44. A book you're embarrassed to read in public -- City of Glass by Cassandra Clare* (I wouldn't really say I'm ashamed of reading much in public but trying to describe this series to my family made me question myself)
45. A book related to a hobby or passion you have -- Hamilton: The Revolution by Lin-Manuel Miranda and Jeremy McCarter*
46. A crime story -- In Cold Blood by Truman Capote*
47. A book with a type of food/drink in the title -- Milk and Honey by Rupi Kaur*
48. A dystopia -- Never Let Me Go by Kazuo Ishiguro*
49. A book with a great opening line -- 1984 by George Orwell (currently reading)
50. A book originally written in a language other than English -- Blindness by José Saramago*
51. A short story from a well-known author -- The Illustrated Man by Ray Bradbury*
52. A book published in 2016 -- The Yoga of Max's Discontent by Karan Bajaj*

All finished books are marked with *

The books on this list range from classics, new releases, translated fiction, non-fiction, children's books, YA novels, and historical romances. They're written by a mixture of authors spanning cultures, continents, times, genders, and races. 2016 has brought me some of my new favorite books written by truly brilliant authors and I can't wait to see what 2017 brings!

-S

Saturday, December 24, 2016

Christmas Lists Are For Kids?



This is the first year I've gone without making a proper Christmas list. Ever since I was a small child I've made Christmas lists of epic proportion. Lists that were long, and detailed, and contained enough present ideas for five or more Christmases combined.

I'm no Dudley Dursley; I never expected my parents to buy me every present on the list, but I was particular. As the years go by the list has gone through several changes, from American Girl dolls and Barbies, to dance accessories and Pottery Barn Teen decor, to clothes and Apple products galore. When my parents started asking me last month what I wanted for Christmas this year, I completely blanked. For the first time ever I realized there was nothing I wanted that they could actually give me.

All the items I could think of this year were either too much for a Christmas gift, or just plain impossible. A spare $10,000 to help pay off my student loans faster. A trip to Scotland for my mom and I (or the whole family). A new car. Tickets to Hamilton: An American Musical. A significant other to love and spend Christmas with next year.

Maybe some people have the luxury of asking for, and receiving, a car for Christmas, but I know my parents can't afford a gift like that. Besides, what I really want is to be working a job that makes me enough money to afford my own car and gives me the ability to buy a new computer before this one gives out. I want financial freedom. I want my own tiny house. Unfortunately these aren't items for a Christmas list, more like Life wish list.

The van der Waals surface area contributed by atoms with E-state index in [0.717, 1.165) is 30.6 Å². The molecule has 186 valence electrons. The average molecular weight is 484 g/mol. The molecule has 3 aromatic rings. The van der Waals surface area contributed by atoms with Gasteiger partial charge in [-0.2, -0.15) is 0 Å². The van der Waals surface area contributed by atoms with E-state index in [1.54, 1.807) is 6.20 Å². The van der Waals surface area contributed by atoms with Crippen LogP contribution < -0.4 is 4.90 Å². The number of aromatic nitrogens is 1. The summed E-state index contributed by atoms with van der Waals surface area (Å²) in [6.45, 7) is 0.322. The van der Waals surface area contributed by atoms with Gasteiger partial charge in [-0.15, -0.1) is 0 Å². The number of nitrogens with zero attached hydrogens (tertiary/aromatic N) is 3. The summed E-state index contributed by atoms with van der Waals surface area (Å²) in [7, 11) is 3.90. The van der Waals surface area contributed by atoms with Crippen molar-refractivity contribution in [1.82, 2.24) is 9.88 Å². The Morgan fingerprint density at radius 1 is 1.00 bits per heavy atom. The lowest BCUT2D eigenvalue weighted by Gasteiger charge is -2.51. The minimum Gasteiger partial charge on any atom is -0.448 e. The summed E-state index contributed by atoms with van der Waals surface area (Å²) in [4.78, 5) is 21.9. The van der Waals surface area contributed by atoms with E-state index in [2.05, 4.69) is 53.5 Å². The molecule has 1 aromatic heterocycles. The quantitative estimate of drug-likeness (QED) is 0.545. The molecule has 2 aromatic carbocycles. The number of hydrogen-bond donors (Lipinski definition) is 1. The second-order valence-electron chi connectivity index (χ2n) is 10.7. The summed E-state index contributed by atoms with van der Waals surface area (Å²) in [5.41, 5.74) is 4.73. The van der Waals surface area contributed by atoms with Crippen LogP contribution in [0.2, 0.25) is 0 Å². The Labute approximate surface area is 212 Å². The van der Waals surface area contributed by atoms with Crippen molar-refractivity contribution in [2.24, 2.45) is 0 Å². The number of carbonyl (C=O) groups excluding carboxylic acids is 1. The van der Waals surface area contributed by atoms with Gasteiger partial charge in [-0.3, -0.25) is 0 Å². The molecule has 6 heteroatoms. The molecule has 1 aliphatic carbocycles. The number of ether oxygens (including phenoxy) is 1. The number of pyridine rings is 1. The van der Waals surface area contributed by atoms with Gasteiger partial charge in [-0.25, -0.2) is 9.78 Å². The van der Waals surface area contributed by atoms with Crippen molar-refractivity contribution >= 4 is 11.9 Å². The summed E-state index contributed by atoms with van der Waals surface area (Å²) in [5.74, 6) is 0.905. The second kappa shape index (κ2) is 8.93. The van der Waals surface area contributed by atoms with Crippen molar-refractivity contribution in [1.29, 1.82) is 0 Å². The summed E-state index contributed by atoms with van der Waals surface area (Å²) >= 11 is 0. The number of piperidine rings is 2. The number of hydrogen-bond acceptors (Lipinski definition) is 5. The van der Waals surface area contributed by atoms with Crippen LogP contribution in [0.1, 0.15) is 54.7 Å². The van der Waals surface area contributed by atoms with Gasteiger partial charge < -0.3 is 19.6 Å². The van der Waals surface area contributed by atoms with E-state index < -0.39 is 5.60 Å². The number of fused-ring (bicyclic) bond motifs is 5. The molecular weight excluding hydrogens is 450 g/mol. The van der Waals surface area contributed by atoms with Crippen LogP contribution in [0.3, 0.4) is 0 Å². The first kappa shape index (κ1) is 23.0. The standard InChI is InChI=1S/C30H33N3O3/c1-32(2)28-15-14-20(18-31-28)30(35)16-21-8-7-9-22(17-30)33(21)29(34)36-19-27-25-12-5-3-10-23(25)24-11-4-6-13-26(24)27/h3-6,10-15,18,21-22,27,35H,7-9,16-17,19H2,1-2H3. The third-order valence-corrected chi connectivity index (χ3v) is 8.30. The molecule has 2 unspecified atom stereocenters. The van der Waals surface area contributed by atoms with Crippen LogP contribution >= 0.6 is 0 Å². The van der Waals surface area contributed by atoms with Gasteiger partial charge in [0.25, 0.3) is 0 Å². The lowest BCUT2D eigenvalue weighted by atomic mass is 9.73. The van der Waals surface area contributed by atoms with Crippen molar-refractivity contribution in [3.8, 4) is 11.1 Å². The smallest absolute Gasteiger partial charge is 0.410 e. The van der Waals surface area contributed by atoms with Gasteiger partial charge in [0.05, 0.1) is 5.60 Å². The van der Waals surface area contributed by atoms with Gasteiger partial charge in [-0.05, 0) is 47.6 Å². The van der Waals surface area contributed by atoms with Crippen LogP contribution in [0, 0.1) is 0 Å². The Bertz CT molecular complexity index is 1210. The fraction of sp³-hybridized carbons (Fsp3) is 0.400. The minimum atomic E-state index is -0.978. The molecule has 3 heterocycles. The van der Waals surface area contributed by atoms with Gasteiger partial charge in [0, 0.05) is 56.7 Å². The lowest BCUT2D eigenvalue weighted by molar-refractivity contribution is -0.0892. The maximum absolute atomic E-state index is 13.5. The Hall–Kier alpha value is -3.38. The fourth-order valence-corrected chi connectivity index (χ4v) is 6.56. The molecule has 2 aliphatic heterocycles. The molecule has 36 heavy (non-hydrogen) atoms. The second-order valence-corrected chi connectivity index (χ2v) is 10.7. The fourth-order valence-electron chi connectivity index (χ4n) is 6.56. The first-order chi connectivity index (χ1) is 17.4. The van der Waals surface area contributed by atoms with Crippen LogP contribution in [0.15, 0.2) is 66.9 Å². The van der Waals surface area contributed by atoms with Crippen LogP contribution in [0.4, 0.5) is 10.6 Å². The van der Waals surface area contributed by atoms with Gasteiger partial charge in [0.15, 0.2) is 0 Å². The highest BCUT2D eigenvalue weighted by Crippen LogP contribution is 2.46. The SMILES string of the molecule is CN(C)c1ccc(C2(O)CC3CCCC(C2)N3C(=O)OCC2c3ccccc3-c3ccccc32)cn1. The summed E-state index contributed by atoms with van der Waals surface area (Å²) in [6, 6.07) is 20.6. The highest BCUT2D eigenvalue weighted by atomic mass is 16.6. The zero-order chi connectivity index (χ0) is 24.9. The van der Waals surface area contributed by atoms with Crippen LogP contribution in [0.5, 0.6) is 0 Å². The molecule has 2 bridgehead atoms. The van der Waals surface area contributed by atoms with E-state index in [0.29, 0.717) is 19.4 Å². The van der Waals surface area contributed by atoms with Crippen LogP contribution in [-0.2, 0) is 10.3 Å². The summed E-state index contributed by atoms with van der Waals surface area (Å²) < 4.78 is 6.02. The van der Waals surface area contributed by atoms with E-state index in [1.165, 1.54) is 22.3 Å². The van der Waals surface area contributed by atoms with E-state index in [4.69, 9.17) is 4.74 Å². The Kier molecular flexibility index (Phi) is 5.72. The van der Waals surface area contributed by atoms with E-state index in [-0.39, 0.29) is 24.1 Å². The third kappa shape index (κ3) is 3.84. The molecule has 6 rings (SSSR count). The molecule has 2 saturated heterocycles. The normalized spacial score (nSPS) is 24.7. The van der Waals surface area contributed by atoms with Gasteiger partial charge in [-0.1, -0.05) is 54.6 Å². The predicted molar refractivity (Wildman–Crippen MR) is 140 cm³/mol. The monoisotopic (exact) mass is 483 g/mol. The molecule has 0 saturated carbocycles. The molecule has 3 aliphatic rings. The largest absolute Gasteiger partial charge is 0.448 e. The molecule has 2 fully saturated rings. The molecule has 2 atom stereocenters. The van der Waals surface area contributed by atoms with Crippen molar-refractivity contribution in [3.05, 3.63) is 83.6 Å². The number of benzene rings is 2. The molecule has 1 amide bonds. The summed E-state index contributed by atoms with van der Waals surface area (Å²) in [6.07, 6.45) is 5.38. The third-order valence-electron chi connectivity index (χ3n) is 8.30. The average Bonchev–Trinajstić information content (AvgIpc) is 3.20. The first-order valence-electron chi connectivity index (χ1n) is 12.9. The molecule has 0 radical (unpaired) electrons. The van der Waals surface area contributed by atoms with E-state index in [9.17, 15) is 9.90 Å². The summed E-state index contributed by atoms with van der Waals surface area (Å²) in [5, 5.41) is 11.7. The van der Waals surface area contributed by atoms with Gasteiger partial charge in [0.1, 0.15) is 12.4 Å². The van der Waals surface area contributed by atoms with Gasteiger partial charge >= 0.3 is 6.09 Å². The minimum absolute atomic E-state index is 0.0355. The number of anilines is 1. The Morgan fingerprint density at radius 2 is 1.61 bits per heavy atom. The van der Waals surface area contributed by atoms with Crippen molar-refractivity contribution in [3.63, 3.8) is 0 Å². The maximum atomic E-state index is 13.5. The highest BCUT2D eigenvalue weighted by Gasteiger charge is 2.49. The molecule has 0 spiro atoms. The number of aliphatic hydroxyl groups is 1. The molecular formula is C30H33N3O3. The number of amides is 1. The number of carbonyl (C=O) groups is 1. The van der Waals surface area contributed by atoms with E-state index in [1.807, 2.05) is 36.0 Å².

So I don't really want or need anything for Christmas this year, except maybe a couple pairs of socks. Is this what happens to everyone as they get older? Does this mean I'm officially an adult?

Have a very Merry Christmas and joyful holiday season!

- S

Thursday, December 15, 2016

The Bell Jar


"I saw myself sitting in the crotch of this fig tree, starving to death, just because I couldn't make up my mind which of the figs I would choose. I wanted each and every one of them, unable to decide, the figs began to wrinkle and go black, and, one by one, they plopped to the ground at my feet." - Sylvia Plath (The Bell Jar)

I tried reading Sylvia Plath's iconic novel back in high school, but gave up after fifty or sixty pages. The Bell Jar is often praised for Plath's progressive representation of feminism, and I always hoped to give the book another try. I've had this copy of The Bell Jar sitting on my shelf for a few years now, so I was excited to finally pick it up this month.

If you had asked me before why I'd given up on the novel back in high school, I would have told you the book was too sad for my taste. The truth is, the story just hit too close to home. In fact, I'm glad I waited until I was older to try again.

Now Plath's words don't trigger sadness as much as they trigger a sense of kinship, normalcy, and hope. I know it's a cliché to love Sylvia Plath, maybe that's another reason why I stopped reading her book in high school, but there's a reason so many women (and men) love her work. She spoke a language people can understand and connect to. Her writing would have seemed revolutionary when the book was first published, as it shed light on the feelings of discontent and uncertainty that often accompany the standards society sets for women.

Although women's rights have greatly increased in America over the last 60 years, we are still fighting against gender stereotypes today. Women are often held to a double standard when it comes to sex, and many women are forced to give up jobs due to lack of affordable child care and unpaid maternity leave. For these reasons, The Bell Jar is considered a modern classic and remians relevant today.

-S